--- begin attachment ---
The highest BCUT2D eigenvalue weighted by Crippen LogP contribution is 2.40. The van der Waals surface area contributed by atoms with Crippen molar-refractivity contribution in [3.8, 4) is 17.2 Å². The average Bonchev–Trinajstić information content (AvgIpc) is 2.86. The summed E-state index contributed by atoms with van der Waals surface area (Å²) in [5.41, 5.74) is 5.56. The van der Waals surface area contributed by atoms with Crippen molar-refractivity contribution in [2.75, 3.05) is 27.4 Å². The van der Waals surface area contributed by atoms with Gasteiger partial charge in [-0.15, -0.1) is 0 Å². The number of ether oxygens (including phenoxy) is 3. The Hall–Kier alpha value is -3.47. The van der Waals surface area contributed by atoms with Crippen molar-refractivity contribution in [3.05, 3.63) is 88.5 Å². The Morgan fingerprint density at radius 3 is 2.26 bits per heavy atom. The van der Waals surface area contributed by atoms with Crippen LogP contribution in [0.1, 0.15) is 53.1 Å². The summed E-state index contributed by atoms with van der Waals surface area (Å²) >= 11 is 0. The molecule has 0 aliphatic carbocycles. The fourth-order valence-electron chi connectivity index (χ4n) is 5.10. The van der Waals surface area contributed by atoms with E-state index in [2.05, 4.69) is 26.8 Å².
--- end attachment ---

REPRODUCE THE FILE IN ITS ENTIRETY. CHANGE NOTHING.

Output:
The highest BCUT2D eigenvalue weighted by Crippen LogP contribution is 2.40. The van der Waals surface area contributed by atoms with Crippen molar-refractivity contribution in [3.8, 4) is 17.2 Å². The average Bonchev–Trinajstić information content (AvgIpc) is 2.86. The summed E-state index contributed by atoms with van der Waals surface area (Å²) in [5.41, 5.74) is 5.56. The van der Waals surface area contributed by atoms with Crippen molar-refractivity contribution in [2.75, 3.05) is 27.4 Å². The van der Waals surface area contributed by atoms with Gasteiger partial charge in [-0.15, -0.1) is 0 Å². The number of ether oxygens (including phenoxy) is 3. The Hall–Kier alpha value is -3.47. The van der Waals surface area contributed by atoms with Crippen molar-refractivity contribution in [3.05, 3.63) is 88.5 Å². The Morgan fingerprint density at radius 3 is 2.26 bits per heavy atom. The van der Waals surface area contributed by atoms with Crippen LogP contribution in [0.1, 0.15) is 53.1 Å². The summed E-state index contributed by atoms with van der Waals surface area (Å²) >= 11 is 0. The molecule has 0 aliphatic carbocycles. The fourth-order valence-electron chi connectivity index (χ4n) is 5.10. The van der Waals surface area contributed by atoms with E-state index in [2.05, 4.69) is 26.8 Å².